Hilarious observations. Having traveled to Aus this book helped us relive our trip and marvel once again about this wonderful place and its mighty cast of characters.
Descriptions of the Box Jellifish as small bags of lethality or something to that effect.
Interesting and entertaining.
Made me want to visit Australia. Lots of interesting stuff about Australia told with Bryson's typical dry wit.
Love his narration style. Great listen--and I learned something about Australia, too!
His discussion of Aborigines was enlightening.
Excellent by any comparison.
Bill F***ing Bryson.
Bill Bryson, doing what he does best; talking about something he knows. Unlike other travel books, he gives you niether all good nor all bad. He seems to have a real love for Australia and Australians but confronts the clear contradictions and faults within the country. He gives you the cities and he give you the outback, he loves both but he also recognizes their tragic places in the Australian culture.
He also adresses the forever enigmatic and heartbreaking history of the Aboriginal people, something lacking in many accounts of Australia.
All in all, its a great listen and only made me want to go to Australia all the more.
Informative, immersive and experiential.
In addition to a hundred memorable, anecdotal 'Bryseconds' (short, engaging, sidebars that never fail to be superbly funny and are not bad in the re-telling when describing the book to others), the magical juxtaposition of rea-life/present day experiences and sojourns alongside the sharing of Australian history (and truly historical characters) weaves a very imagination-provoking tapestry. The unique perspective on the Australian Aborigines - their story, their plight and their level of integration (or lack there of) into Australian society and culture was (embarrassingly) news to me... I'm now on a quest to gain a better understanding of what sound like a fascinating people.I hope I make it to Australia some day, but if I don't - I'll have this book to thank for taking me on a journey there.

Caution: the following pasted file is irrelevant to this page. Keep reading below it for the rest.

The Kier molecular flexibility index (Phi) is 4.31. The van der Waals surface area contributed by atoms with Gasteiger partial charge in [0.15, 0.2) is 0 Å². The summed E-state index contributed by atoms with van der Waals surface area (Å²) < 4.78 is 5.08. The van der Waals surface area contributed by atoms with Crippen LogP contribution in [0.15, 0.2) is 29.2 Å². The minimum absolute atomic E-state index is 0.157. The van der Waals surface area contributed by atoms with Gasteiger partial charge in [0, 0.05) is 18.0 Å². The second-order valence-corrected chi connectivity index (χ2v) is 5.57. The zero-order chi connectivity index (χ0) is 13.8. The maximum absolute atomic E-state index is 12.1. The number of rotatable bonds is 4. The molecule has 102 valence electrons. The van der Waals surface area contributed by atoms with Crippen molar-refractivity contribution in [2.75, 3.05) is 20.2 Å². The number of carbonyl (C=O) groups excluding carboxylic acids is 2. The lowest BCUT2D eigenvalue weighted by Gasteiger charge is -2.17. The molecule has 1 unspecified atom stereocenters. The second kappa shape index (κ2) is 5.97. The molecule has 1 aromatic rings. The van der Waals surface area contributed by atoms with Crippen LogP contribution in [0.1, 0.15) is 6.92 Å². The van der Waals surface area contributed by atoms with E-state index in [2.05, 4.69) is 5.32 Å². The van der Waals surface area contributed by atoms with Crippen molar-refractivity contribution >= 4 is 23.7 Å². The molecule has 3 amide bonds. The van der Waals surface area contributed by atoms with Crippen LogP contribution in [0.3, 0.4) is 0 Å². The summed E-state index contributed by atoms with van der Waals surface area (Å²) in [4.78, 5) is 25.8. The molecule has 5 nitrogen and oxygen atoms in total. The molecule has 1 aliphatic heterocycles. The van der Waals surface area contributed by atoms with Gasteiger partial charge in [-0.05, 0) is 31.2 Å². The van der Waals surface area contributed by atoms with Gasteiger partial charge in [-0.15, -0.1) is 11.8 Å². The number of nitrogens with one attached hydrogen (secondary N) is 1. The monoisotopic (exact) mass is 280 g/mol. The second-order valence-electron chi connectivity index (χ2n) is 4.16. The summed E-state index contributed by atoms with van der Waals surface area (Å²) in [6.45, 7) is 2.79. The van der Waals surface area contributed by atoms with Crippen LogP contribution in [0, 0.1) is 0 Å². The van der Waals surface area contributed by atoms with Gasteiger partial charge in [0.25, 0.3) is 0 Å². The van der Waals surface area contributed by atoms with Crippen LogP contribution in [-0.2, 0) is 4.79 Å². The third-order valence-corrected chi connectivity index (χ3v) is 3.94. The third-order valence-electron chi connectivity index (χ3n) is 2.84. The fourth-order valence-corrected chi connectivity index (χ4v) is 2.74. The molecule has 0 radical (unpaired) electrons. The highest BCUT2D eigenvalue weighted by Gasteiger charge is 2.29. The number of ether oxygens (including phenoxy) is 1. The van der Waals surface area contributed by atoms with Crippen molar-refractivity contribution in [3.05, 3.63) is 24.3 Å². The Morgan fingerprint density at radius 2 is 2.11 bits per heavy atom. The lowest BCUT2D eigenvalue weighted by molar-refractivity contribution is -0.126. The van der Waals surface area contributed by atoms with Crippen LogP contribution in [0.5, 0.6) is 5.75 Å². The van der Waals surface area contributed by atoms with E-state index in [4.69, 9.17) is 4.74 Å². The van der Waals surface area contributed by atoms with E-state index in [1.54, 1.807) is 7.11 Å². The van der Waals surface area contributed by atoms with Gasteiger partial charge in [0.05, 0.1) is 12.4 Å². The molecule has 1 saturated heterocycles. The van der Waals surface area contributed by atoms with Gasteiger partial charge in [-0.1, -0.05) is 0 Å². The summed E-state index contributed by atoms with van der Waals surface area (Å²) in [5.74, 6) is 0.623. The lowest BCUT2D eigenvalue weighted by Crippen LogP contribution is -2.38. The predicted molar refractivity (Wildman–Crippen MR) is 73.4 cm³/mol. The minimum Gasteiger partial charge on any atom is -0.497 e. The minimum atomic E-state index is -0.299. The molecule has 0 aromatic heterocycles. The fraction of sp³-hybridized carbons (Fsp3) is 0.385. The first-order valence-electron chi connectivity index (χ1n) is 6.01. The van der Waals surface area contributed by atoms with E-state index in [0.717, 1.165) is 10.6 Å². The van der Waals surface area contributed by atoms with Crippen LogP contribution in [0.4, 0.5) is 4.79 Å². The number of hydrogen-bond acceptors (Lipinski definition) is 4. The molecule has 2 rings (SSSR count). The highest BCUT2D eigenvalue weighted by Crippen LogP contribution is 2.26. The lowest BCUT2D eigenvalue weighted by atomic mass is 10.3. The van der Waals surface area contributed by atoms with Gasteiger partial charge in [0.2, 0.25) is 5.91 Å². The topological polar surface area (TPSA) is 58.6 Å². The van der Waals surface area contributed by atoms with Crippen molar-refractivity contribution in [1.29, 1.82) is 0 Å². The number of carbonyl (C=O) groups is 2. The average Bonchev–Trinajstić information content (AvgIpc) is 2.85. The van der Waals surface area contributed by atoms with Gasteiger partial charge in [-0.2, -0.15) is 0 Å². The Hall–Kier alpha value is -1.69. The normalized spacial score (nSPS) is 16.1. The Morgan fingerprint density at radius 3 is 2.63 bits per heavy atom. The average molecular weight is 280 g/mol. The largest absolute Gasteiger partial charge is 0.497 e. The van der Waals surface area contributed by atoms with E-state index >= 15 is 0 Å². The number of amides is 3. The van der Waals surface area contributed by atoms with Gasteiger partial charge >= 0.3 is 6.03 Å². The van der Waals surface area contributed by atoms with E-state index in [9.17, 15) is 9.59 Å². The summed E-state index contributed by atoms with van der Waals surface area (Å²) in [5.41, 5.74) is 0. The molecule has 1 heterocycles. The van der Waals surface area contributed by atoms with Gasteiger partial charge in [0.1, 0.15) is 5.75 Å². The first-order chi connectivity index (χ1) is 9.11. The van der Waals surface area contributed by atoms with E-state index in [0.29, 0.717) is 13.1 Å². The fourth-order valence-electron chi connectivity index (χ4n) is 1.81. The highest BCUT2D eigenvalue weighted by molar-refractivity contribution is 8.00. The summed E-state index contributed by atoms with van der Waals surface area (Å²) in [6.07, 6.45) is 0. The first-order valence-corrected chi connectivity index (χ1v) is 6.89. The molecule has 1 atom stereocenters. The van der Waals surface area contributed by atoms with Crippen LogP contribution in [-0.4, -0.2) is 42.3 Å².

Bill as Bill is hard to beat.
Laughter abounds, the book is hugely entertaining.
Yes, I plan trying 'At Home' after being recommended it from a colleague.
This was another topic entirely, so may be an unfair comparison - but 'A Short History of Nearly Everything' blew me away
Enjoying one good listen after the next!
Another brilliant Bryson tome! So enjoyable! History and politics, geography and more -- all in a delightfully narrated package. Don't hesitate!
Living abroad in Costa Rica, am a frequent traveler with interests in humanities, adventure and technology
Australia is a very interesting place that is expensive and difficult to visit. This book is the next best thing, and the author’s diction and voice is enthralling.
Although similar to a Walk in the Woods, this book appeals to a broader audience and is more exciting.
Bryson’s voice reflects his intelligence and human empathy.
One of my all time favorites.
If you are actually planning to visit Australia for business or pleasure, then start here. It's a long flight, so the unabridged version is best.
Don't you just love a great story well told?
Ultimately when you "travel" with with Bill you feel as if you are along for the ride enjoying the sights or puzzling over the oddities of any given location. He describes all the characters or ridiculous situations in which he finds himself in such delightful way that you often feel as if you have stumbled into the fictional word of "The Phantom Tollbooth" (with its odd but well intention inhabitants) but with the thrill of it all having been real. Both history and natural wonders are described with proper perspective to sound quite worthy of one's appreciation. You even enjoy the occasional pause for refreshment, that cup of tea before a day's adventures, or a well earned pint at some colorful pub at the end of a long day. This book allows you to enjoy myriad dangers of Australia's vast and deadly outback without the slightest risk of being reduced to drinking any urine. (a recurring joke only readers of the book will get)
Bryson does his own narration and is one of the few authors for whom this works. His self deprecating tones add humor to the many absurd situations in which finds himself. For example he asks, with the perfectly quizzical note of concern in his voice, "So are you suggesting that I just drown calmly?" after having been advised on how to deal with the dangerous rip currents off Australia's beaches. I had no idea Australia was such a fascinating place. As far as my enjoyment of the audiobook I will quote Bryson who says occasionally if and when appropriate, "I couldn't have been more pleased."